Engineering and autism
UD chemical engineer investigates autism spectrum disorders
8:29 a.m., March 4, 2013--The University of Delaware’s Prasad Dhurjati is a chemical engineer whose background includes systems engineering, biotechnology and artificial intelligence. Yet recently, he has been investigating autism spectrum disorders, neurodevelopmental disorders characterized by cognitive, behavioral and social impairments.
Autism, he explains, has been cited as being linked to gastrointestinal symptoms and is thought to be caused by a combination of genetic predisposition and other environmental factors.
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After analyzing the available literature, Dhurjati, a professor of chemical and biomolecular engineering, realized that researchers often studied the digestive bacteria and other causes of autism separately. He wondered if a systems biology approach focusing on how the parts connect to the whole system could be used to model the connectivity of key contributors to the development of autism spectrum disorders.
“Chemical engineers build reactors to convert chemical molecules into useful products, but when you think about it, one of the best reactors is what I call the human body’s gut reactor the digestive system,” Dhurjati explains. “It contains thousands of bacterial microbes and cells; it derives energy and nutrients from food and excretes waste. But what happens if one or more of the hierarchical connections in this complex ecosystem breaks or becomes damaged? How does that affect the disease process?”
Dhurjati is working to map out these connections with Myron Sasser, a former UD professor of plant pathology, whose work involved investigating microbes that cause diseases in plants.
In 1991, Sasser founded Microbial Identification Incorporated (MIDI), a biotechnology company based in Newark, Del. MIDI has developed a database of over 5,000 unique fatty acids signatures to identify microorganisms.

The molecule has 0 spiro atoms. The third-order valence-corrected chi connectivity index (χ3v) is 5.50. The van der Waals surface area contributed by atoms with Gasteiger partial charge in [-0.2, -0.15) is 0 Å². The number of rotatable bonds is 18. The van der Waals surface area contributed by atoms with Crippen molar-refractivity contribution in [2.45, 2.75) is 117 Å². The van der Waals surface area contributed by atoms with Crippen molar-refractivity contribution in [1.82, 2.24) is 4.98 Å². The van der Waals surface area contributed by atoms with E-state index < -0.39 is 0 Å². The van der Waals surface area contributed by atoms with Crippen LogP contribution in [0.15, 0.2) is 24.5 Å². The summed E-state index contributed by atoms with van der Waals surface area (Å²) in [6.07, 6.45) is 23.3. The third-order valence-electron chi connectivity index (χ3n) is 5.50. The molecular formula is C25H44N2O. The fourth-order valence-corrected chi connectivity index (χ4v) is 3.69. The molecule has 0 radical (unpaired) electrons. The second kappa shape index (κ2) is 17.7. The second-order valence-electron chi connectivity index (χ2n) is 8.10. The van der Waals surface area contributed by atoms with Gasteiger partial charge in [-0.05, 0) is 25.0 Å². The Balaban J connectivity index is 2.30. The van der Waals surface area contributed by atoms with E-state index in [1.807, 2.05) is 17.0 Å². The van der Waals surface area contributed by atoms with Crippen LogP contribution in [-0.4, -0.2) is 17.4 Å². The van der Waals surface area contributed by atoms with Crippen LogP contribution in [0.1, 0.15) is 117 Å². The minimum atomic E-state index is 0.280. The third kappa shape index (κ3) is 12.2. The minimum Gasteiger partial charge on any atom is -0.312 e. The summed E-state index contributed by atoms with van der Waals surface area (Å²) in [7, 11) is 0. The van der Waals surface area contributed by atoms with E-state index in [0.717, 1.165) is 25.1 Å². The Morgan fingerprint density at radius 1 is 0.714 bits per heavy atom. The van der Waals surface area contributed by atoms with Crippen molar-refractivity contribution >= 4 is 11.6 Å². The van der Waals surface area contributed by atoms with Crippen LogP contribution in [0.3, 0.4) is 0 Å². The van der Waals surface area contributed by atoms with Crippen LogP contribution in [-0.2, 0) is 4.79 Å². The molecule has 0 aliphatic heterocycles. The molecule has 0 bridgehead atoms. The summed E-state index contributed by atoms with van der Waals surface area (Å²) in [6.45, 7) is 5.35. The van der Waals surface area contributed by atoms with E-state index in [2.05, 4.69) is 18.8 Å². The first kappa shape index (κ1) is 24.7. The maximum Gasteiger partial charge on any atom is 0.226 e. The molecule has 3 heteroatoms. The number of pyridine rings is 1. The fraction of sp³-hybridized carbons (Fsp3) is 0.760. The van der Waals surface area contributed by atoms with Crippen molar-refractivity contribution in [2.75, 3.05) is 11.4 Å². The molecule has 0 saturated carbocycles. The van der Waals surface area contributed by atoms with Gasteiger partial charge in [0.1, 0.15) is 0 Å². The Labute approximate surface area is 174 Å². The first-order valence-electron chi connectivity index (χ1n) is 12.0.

Their model proposes a circular relationship between digestive system bacteria, oxidative stress and intestinal permeability. Key bacterial players could include desulfovibrio, bifidobacteria and clostridia.
While it is certain that these aren’t the only connections to be made, Dhurjati believes a multifaceted approach and combination treatment to address all factors at once may produce better results and minimize inter-related effects.
He says that the next step is to make the model more quantitative, so that variables can be added or taken away and the associated effects measured. He believes feedback from others in academia, industry or health care could lead to an improved hybrid computer model that would enable simulation and testing on a “virtual patient.”
“There are many unanswered questions; we are simply raising questions of connectivity from the systems level in hopes of inspiring others to rethink their approach and continue to study this problem from different vantage points,” he says.
To learn more, read the article by Colin A. Heberling, Dhurjati and Sasser published in the March 2013 issue of Journal of Medical Hypotheses, a publication of Elsevier.
Article by Karen B. Roberts